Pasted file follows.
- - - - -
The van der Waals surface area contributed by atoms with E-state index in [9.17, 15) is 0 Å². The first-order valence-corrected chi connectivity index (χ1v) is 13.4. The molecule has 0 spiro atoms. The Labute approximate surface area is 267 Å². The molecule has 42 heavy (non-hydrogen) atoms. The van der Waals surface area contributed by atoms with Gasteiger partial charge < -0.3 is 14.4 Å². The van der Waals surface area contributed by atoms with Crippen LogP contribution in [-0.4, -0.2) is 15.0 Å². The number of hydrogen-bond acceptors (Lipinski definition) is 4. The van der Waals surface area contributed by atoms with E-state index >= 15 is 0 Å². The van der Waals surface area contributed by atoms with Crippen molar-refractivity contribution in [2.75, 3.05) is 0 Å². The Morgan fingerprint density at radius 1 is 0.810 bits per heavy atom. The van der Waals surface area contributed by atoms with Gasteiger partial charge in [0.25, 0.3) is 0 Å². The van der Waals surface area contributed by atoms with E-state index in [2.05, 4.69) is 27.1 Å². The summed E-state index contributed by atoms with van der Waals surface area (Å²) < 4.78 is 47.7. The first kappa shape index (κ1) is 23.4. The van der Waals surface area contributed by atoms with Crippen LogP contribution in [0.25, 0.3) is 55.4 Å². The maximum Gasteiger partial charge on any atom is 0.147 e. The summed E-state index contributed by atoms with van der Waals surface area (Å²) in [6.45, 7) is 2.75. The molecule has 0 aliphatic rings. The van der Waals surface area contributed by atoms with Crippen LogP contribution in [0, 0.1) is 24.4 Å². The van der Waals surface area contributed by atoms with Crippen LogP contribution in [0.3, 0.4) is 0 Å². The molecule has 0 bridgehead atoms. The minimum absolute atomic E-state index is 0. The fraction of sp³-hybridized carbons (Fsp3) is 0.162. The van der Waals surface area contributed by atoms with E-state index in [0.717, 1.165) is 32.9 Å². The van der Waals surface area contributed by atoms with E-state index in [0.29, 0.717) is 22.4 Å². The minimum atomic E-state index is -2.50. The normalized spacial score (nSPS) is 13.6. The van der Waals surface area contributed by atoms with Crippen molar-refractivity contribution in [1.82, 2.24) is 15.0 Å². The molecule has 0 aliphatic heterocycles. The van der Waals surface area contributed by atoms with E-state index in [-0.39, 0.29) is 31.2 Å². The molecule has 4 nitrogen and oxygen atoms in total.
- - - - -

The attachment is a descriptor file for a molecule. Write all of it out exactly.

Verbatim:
The van der Waals surface area contributed by atoms with E-state index in [9.17, 15) is 0 Å². The first-order valence-corrected chi connectivity index (χ1v) is 13.4. The molecule has 0 spiro atoms. The Labute approximate surface area is 267 Å². The molecule has 42 heavy (non-hydrogen) atoms. The van der Waals surface area contributed by atoms with Gasteiger partial charge < -0.3 is 14.4 Å². The van der Waals surface area contributed by atoms with Crippen LogP contribution in [-0.4, -0.2) is 15.0 Å². The number of hydrogen-bond acceptors (Lipinski definition) is 4. The van der Waals surface area contributed by atoms with E-state index >= 15 is 0 Å². The van der Waals surface area contributed by atoms with Crippen molar-refractivity contribution in [2.75, 3.05) is 0 Å². The Morgan fingerprint density at radius 1 is 0.810 bits per heavy atom. The van der Waals surface area contributed by atoms with Gasteiger partial charge in [0.25, 0.3) is 0 Å². The van der Waals surface area contributed by atoms with E-state index in [2.05, 4.69) is 27.1 Å². The summed E-state index contributed by atoms with van der Waals surface area (Å²) < 4.78 is 47.7. The first kappa shape index (κ1) is 23.4. The van der Waals surface area contributed by atoms with Crippen LogP contribution in [0.25, 0.3) is 55.4 Å². The maximum Gasteiger partial charge on any atom is 0.147 e. The summed E-state index contributed by atoms with van der Waals surface area (Å²) in [6.45, 7) is 2.75. The molecule has 0 aliphatic rings. The van der Waals surface area contributed by atoms with Crippen LogP contribution in [0, 0.1) is 24.4 Å². The van der Waals surface area contributed by atoms with Crippen LogP contribution in [0.3, 0.4) is 0 Å². The molecule has 0 bridgehead atoms. The minimum absolute atomic E-state index is 0. The fraction of sp³-hybridized carbons (Fsp3) is 0.162. The van der Waals surface area contributed by atoms with E-state index in [0.717, 1.165) is 32.9 Å². The van der Waals surface area contributed by atoms with E-state index in [0.29, 0.717) is 22.4 Å². The minimum atomic E-state index is -2.50. The normalized spacial score (nSPS) is 13.6. The van der Waals surface area contributed by atoms with Crippen molar-refractivity contribution in [1.82, 2.24) is 15.0 Å². The molecule has 0 aliphatic heterocycles. The van der Waals surface area contributed by atoms with E-state index in [-0.39, 0.29) is 31.2 Å². The molecule has 4 nitrogen and oxygen atoms in total.